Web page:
by Jan McDaniel
When I think about time with my husband I’ve lost or what could have been if we had grown old together, I sometimes get angry and feel cheated, but maybe there is another way to look at the situation.
I taught English classes at a technical college for several years after I lost my husband. When grading papers students had written, I would come across a few that made me pause every semester. Though I sometimes wondered what was happening to punctuation and grammar these days, what my students wrote could amaze me in more positive ways. Most of the students at my school were there because they wanted to be; they had goals they want to accomplish, or they had been given a second chance, or they suddenly needed a piece of paper that said they could go back to the job they had been doing for twenty years. Some were fresh out of high school, and some had come to my class after serving in the military.
I had no delusions. One of their immediate goals was to get my English class behind them. Most of our time together focused on the dreaded comma and ways to avoid major errors like run-on sentences, comma splices, and fragments. Those ten-pointers and other infractions are mechanical in nature. I stressed proofreading … but then there were those papers where content not only stood out but also took me away from the page and into the private worlds of my students' lives. Commas were the least of their worries. Most had a job or even two while in school. Some worked the night shift before coming to class at eight o'clock in the morning.
Tragedies do not take a semester break. Sometimes the heartbreak was strong on the page when a student talked about a dying parent or asked why his friends are treated the way they are. These were not the papers that had been written at the last minute or the ones that were meant to “snow” me. These were the ones that came from somewhere deep inside. And these were the words that showed me my own life in a new light. Unintentionally, my students helped me see some of the “obstacles” that stopped me from working on my own writing, stopped me from healing. Seeing how they dealt with the stumbling blocks they faced helped me become unstuck and begin to deal with mine.
Sometimes hope comes like that, unexpected and in the smallest packages. Once, a batch of cookies I baked turned out so well they made me cry, but it wasn't the taste or the texture, even though I think this was the best peanut butter crisscross I ever made. The memories associated with batches past brought on the tears - these were my husband's favorites - but then these very same cookies and memories helped me take the next step on my healing journey.
Funny how a cookie can accomplish so much. As I stacked them on the plate, at least the ones that were left after tasting, I thought about all the earlier days I had spent in the kitchen. The making, the waiting, love put into each carefully crafted "crisscross" before the pan went into the oven, just as my mother had done when I was a little girl allowed to mark the tops after she had rolled the dough between her hands. After I grew up, the scent of the cookies coming out of the oven was guaranteed to attract at least one man and two little girls.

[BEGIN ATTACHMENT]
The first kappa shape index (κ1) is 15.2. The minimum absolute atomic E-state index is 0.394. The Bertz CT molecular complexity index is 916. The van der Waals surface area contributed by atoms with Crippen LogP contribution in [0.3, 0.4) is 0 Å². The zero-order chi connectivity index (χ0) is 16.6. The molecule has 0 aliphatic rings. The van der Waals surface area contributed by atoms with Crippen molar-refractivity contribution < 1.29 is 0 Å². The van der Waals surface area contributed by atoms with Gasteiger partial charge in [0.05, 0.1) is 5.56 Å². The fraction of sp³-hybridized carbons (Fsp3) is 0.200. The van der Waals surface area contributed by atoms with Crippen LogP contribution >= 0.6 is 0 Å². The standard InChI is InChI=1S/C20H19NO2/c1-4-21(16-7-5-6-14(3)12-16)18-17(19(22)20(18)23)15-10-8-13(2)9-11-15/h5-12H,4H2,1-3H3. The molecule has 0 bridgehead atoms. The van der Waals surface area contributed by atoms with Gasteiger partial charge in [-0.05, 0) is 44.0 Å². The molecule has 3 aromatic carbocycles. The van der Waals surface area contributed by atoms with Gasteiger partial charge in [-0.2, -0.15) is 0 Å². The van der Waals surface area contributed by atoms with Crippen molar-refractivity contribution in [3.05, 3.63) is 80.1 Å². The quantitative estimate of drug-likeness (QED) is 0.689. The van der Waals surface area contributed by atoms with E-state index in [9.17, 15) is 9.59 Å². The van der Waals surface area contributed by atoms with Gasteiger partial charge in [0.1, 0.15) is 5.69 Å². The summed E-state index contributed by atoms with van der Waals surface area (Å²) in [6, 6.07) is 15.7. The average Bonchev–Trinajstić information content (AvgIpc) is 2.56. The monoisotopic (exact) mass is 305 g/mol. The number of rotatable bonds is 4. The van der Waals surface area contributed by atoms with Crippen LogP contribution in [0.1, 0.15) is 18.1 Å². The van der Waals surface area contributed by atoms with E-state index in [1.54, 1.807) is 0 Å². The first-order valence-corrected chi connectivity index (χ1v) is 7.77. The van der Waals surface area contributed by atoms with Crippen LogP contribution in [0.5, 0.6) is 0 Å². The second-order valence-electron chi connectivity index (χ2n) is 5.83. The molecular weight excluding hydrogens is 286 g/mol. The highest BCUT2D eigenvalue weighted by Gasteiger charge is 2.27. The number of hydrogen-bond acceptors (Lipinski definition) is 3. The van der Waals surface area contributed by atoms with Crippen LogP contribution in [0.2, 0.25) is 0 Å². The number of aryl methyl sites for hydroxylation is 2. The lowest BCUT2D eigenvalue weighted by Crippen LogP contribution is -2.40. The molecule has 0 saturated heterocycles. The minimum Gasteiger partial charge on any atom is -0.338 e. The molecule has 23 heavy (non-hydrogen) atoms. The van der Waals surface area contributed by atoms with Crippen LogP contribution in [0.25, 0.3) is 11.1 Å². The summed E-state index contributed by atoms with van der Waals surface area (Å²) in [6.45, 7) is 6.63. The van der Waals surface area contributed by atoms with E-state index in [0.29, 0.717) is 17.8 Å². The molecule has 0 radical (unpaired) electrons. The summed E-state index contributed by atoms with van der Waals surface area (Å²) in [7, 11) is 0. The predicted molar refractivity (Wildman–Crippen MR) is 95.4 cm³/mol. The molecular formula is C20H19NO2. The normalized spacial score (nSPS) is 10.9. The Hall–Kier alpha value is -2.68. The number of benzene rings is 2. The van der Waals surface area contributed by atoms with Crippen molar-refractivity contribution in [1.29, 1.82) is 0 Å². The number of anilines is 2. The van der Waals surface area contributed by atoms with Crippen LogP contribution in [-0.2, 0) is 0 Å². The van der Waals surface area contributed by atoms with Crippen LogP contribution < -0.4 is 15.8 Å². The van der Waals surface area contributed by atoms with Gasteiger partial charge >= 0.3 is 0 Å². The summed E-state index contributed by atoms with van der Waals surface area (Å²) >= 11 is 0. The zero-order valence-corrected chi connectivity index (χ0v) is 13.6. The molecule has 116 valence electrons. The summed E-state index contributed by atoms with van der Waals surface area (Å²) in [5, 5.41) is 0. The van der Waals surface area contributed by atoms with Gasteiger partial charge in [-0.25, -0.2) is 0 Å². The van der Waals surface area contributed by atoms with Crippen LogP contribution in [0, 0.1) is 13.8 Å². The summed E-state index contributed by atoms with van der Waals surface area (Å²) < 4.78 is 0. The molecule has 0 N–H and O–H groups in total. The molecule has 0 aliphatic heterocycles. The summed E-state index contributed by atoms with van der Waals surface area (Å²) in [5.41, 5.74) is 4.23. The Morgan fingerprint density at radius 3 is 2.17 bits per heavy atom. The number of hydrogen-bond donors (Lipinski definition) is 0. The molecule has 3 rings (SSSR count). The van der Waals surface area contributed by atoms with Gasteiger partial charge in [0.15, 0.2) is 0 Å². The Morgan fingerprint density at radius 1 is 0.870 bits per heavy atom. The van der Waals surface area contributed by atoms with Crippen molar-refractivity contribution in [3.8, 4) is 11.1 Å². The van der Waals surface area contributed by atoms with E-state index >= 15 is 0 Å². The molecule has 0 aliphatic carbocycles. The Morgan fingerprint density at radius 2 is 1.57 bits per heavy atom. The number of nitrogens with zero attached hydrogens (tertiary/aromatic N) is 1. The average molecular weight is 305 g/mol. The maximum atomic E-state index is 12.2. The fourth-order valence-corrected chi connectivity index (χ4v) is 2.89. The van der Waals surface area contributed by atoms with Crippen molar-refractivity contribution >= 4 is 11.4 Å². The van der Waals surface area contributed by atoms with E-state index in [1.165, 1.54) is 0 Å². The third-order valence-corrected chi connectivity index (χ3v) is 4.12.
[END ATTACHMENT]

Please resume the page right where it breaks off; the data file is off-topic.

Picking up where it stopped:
Thinking about someone you've lost can be painful, but as healing takes place, pain cannot compete with love. This particular plateful of cookies taught me a thing or two about building a new life. In the minutes it took to put them together I found out that even the most tender memories can bring a smile to my face. So what if a tear or two slips by as well? I also found out something even more important. Cookies are meant to be eaten, not kept. Memories are meant to be shared, not stored away until they are too bitter to taste. And if you can't share cookies or your life with the ones you love, you can reach out and share them with someone new.
The day these cookies came to be, I had been struggling with what a lot of widows eventually face. How could I ever love again? Is the alternative just loneliness? Something in that question clicked while I baked those cookies. It has been said that the kitchen is the heart of the home. The heart of life is joy. Finding new love is not a dishonor to the past, I’ve come to see. Maybe I won't love again. I don't know the future. And I'm happy just like I am. But now I know it's possible.
Such are the hurdles survivors face, one after the other.
(to be continued)
Way for Hope
Losing someone you love is difficult, but it can mean a lot to hear from others traveling similar paths.
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Links of Value:
Alliance of Hope for Suicide Loss Survivors
National Alliance on Mental Illness
Word of God
"My Story" Big Daddy Weave
"Hope in Front of Me"
The Joy FM
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"Take Charge of Your Mental Health" - a free download from www.nami.org: